Last Night in Milwaukee
2021-11-02, Riverside Theatre, Milwaukee, WI
As I noted last week, when I started this newsletter in January 2020, I fully expected that we'd be touching on new shows from time to time. Well, whaddya know, it took almost two years until we got a new show.
I was lucky enough to attend Dylan's opening night in Milwaukee yesterday and have jotted down a collection of notes and observations.
I've tried to avoid "the discourse" so far today - and there's no recording yet to confirm my recollections - so these are just my personal memories based on seeing/hearing it once. When a recording surfaces, I'll add the link to the bottom (and update people on our Discord). But in the meantime…
— Wait, hang on. Should probably be safe and add a Spoiler Alert. If you're attending a later show and want to go in cold, I'd stop reading now. We don't know yet that every show will look more or less the same, but judging by the past few years, the odds are good.
Okay, here we go, some notes on night one:
The more things change, the more they stay the same. The setlist bore little resemblance to his last tour in Fall 2019, and half the band was new too (I pasted both at the bottom). The feel, though, felt of a piece with his pre-pandemic tours. There were all sorts of wild rumors - yesterday, a venue guy was telling people Bob now had a female backup singer - but ultimately the sound and vibe was pretty consistent with where he was at. You'd barely know he had a two-year break.
My crew going in guessed three Rough and Rowdy Ways songs. Our range was one-to-four, with me as the voice of chaos suggested you can't count out Bob being perverse and not playing any. Well, we were all way off; he did eight songs, the entire album except "Murder Most Foul" and "Crossing the Rubicon." Best new songs were “Mother of Muses,” “My Own Version of You,” and “Key West.” Worst - though still not bad - were probably “False Prophet” and “Goodbye Jimmy Reed” (though I don’t like those as much on the album either).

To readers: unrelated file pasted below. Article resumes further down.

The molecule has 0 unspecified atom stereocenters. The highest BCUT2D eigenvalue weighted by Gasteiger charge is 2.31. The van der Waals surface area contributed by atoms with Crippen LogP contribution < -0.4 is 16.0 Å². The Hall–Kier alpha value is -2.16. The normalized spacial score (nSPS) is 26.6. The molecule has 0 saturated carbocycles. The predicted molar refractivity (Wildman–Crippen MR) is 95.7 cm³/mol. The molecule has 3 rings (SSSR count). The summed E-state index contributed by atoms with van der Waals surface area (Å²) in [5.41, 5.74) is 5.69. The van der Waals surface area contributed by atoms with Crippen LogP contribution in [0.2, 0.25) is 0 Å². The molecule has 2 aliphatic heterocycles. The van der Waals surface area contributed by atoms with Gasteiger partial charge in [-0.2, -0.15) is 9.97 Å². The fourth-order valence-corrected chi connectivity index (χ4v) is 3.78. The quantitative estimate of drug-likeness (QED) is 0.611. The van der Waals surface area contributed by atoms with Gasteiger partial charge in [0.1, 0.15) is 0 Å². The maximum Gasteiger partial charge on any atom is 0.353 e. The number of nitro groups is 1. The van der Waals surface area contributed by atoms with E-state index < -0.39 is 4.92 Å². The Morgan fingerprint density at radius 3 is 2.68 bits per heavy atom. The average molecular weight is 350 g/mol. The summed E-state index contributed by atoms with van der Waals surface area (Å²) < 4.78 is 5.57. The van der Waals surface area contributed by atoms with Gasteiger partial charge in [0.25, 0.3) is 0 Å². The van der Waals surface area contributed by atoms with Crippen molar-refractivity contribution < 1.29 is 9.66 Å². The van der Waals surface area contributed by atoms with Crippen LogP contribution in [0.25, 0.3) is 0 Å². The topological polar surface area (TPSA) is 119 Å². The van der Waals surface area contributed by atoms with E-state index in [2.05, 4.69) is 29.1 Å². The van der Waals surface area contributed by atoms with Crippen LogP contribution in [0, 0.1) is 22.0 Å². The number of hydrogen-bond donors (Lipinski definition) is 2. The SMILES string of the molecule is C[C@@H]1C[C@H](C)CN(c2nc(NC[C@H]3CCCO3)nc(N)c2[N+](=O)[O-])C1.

"The size of your cock will get you nowhere" is officially an applause line
Calling it now: He will play "Murder Most Foul" in concert. Maybe this month, maybe next year, but, as one new song cascaded into the other last night, it seemed inevitable. "Key West" was long as hell, and Bob didn't miss a beat.
Fun weirdness: The marquee yesterday started like this:
And within hours had been changed to this:
New drummer Charley Drayton most shone as a percussionist, when he wasn't keeping a beat but more adding atmospheric textures. For instance, on "Mother of Muses" he played by dragging chains across cymbals. He was fine on the more straightforward numbers too, though I still miss George Receli's unbeatable swing.
Like Charlie Sexton in recent years, new guitarist Doug Lancio added atmosphere more than any solos. He took a few very short ones - on "Watching the River Flow," an outro on "Melancholy Mood," a guitar-and-harp duet on "Soon After Midnight" - but often receded into the background with other guitarist Bob Britt (who did bust out a Flying V near the end, looking like he was about to rip out a Whitesnake song). Dylan still keeps his guitarists on a tight leash, so it’s hard to say too much more about Lancio yet.
And multi-instrumentalist Donnie Herron appears to have been put back on the leash. I've lamented before his killer pedal steel solos having gone MIA in recent years, but on the last tour he at least played some beautiful violin. No violin in evidence tonight, and it was often hard to make out what Herron was playing.
Bob's piano, though, was very audible. Too audible perhaps? He's switched to an upright, and busted out a number of plink-plonk piano solos. While fun, one or two solos could have been given to a guitarist or Herron (Bob did do a cool little back-and-forth instrumental duet with the latter on an early song, turning around to make eye contact with Donnie as they traded riffs back and forth)